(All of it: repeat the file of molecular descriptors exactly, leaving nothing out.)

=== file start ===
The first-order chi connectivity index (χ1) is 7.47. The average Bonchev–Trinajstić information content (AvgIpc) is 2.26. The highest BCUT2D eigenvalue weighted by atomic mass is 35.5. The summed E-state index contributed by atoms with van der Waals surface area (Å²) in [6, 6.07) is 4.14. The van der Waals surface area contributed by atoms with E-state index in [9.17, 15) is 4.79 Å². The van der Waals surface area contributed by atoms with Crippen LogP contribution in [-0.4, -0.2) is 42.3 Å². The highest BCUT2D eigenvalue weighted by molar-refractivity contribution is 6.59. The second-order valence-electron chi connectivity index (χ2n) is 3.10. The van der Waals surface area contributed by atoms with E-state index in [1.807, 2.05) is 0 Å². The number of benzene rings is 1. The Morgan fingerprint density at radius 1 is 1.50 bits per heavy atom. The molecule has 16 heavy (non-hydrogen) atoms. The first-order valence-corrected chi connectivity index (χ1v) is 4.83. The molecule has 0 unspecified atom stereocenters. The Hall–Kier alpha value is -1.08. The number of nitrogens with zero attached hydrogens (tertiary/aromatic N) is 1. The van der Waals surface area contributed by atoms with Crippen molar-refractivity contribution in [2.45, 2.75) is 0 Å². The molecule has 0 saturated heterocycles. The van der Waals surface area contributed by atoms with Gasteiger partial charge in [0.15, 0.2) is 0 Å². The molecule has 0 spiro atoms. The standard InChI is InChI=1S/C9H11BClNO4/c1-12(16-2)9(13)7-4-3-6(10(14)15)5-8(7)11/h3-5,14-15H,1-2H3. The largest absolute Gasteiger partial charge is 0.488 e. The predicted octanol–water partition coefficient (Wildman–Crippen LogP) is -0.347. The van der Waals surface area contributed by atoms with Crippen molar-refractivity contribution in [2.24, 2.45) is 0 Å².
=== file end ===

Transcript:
The first-order chi connectivity index (χ1) is 7.47. The average Bonchev–Trinajstić information content (AvgIpc) is 2.26. The highest BCUT2D eigenvalue weighted by atomic mass is 35.5. The summed E-state index contributed by atoms with van der Waals surface area (Å²) in [6, 6.07) is 4.14. The van der Waals surface area contributed by atoms with E-state index in [9.17, 15) is 4.79 Å². The van der Waals surface area contributed by atoms with Crippen LogP contribution in [-0.4, -0.2) is 42.3 Å². The highest BCUT2D eigenvalue weighted by molar-refractivity contribution is 6.59. The second-order valence-electron chi connectivity index (χ2n) is 3.10. The van der Waals surface area contributed by atoms with E-state index in [1.807, 2.05) is 0 Å². The number of benzene rings is 1. The Morgan fingerprint density at radius 1 is 1.50 bits per heavy atom. The molecule has 16 heavy (non-hydrogen) atoms. The first-order valence-corrected chi connectivity index (χ1v) is 4.83. The molecule has 0 unspecified atom stereocenters. The Hall–Kier alpha value is -1.08. The number of nitrogens with zero attached hydrogens (tertiary/aromatic N) is 1. The van der Waals surface area contributed by atoms with Crippen molar-refractivity contribution in [2.45, 2.75) is 0 Å². The molecule has 0 saturated heterocycles. The van der Waals surface area contributed by atoms with Gasteiger partial charge in [0.15, 0.2) is 0 Å². The molecule has 0 spiro atoms. The standard InChI is InChI=1S/C9H11BClNO4/c1-12(16-2)9(13)7-4-3-6(10(14)15)5-8(7)11/h3-5,14-15H,1-2H3. The largest absolute Gasteiger partial charge is 0.488 e. The predicted octanol–water partition coefficient (Wildman–Crippen LogP) is -0.347. The van der Waals surface area contributed by atoms with Crippen molar-refractivity contribution in [2.24, 2.45) is 0 Å².